231. Telegram From the Embassy in Cuba to the Department of State 1

856. Deptel 505.2 Ambassador broached subject of reference telegram to President at 7 p.m. January 17 on a goodbye visit. Urrutia stated he was not familiar with subject and did not wish to discuss it until he had taken it up with Agramonte. In Ambassador’s opinion Urrutia plans to discuss it not with Minister of State but with Fidel Castro.

Since the upsurge of emotions during last few days over criticism from United States and elsewhere of trials and executions of war criminals, matter of US military missions has temporarily dropped out of news. I believe it can probably now wait for Bonsal’s arrival before being discussed formally, and that this would be best course. Nevertheless, in calling on Agramonte either this evening or tomorrow I intend mentioning subject, stating that we will be glad to discuss it at his convenience and convenience of President or Prime Minister. I intend also calling his attention to Department’s press release of January 153 copies of which supplied Ministry in our note No. 11 of January 16,4 and to suggest that pending formal discussions GOC inform themselves in detail on functions and actions of military missions since much misinformation has been passed about. Mission chiefs themselves would welcome opportunity to enlighten Cuban officials on this subject. I think it advisable to mention subject to Agramonte because it may be used in mass rally called for January 21 in which case our initiative in bringing it up may diminish some of its potential inflammatory effect.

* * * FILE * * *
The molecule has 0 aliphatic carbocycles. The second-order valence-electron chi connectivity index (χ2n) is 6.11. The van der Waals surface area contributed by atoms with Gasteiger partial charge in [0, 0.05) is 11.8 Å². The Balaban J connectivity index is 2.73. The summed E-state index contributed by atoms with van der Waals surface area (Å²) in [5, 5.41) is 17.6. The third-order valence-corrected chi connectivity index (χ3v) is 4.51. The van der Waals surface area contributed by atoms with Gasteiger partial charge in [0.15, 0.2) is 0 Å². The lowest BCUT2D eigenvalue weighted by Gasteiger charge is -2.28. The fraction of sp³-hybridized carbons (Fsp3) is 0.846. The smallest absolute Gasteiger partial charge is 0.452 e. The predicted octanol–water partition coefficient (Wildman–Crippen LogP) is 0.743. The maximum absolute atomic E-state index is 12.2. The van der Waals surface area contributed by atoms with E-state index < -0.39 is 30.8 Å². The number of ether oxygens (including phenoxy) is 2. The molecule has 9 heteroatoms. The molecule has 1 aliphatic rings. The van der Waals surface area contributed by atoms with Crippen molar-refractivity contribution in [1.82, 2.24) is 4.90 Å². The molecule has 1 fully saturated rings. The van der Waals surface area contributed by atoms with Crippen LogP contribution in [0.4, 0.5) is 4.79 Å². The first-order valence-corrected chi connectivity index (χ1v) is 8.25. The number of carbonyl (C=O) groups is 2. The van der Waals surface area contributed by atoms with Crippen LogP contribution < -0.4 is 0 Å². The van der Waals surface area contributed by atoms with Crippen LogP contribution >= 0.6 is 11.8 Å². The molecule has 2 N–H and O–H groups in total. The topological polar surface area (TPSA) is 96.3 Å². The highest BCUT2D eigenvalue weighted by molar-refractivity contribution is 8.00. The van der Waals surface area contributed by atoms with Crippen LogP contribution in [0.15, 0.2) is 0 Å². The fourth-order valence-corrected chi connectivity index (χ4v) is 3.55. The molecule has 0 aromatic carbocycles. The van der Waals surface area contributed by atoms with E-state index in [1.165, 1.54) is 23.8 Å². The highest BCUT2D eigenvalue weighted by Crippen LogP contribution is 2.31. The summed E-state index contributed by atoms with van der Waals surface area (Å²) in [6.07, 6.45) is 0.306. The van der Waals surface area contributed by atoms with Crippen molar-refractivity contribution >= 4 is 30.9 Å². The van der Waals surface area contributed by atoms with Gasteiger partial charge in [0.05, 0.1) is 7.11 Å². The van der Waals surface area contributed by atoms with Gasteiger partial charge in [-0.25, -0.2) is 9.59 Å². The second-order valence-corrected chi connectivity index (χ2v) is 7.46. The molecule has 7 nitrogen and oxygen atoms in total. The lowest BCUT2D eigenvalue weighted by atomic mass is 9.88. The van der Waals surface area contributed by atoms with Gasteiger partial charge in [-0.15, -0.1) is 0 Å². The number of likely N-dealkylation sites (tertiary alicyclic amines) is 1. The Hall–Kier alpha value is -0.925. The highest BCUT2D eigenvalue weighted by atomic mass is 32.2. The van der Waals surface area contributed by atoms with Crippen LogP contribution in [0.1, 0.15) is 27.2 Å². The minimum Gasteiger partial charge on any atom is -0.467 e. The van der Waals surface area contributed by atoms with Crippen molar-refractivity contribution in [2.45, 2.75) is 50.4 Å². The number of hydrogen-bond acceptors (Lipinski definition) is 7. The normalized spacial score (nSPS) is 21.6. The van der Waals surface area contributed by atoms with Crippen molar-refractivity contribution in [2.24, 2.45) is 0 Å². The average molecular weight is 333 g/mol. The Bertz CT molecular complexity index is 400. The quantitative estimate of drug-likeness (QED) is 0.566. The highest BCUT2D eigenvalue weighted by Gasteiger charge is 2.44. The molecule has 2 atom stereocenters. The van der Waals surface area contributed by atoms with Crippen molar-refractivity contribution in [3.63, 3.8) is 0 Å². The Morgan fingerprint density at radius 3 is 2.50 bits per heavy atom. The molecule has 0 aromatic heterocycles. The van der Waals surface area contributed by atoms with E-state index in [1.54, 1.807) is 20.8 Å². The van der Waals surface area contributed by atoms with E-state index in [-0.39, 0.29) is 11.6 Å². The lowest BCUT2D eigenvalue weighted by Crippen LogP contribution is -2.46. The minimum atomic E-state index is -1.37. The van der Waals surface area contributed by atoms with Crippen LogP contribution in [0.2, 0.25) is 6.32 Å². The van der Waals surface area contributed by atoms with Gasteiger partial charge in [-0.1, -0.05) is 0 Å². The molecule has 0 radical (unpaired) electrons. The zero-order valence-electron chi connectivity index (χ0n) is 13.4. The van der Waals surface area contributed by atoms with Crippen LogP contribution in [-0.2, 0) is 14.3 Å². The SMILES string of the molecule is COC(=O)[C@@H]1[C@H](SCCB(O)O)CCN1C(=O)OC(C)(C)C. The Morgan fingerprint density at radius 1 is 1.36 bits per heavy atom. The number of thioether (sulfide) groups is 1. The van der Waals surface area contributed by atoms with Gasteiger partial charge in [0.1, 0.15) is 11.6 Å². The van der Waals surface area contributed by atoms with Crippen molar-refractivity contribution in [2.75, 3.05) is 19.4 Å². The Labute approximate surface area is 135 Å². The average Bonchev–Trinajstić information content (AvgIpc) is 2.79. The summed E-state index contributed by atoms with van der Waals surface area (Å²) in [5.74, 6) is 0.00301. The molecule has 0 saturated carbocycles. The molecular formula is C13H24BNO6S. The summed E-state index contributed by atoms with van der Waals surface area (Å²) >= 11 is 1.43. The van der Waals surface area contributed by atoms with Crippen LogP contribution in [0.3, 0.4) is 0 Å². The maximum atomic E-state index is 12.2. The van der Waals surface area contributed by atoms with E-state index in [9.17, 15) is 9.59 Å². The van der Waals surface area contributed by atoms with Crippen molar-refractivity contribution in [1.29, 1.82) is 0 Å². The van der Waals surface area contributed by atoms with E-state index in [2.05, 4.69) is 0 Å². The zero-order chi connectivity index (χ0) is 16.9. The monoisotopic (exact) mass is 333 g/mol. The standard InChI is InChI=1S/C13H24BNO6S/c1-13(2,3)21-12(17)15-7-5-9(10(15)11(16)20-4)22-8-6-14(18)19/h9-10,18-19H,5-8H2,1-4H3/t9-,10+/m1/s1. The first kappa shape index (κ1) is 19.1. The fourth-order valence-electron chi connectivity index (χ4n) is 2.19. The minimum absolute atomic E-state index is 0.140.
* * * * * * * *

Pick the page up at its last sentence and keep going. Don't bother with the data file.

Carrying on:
Embassy assumes Deptel 833 [505] refers to both military missions and MAAG since personnel is same and Cubans do not know the difference.

Please instruct if any objection to this procedure.5

  1. Source: Department of State, Central Files, 737.58/1–1959. Secret; Niact.
  2. Document 229.
  3. See footnote 2, Document 228.
  4. Not found.
  5. The Department apparently telephoned instructions to the Embassy. See Document 236.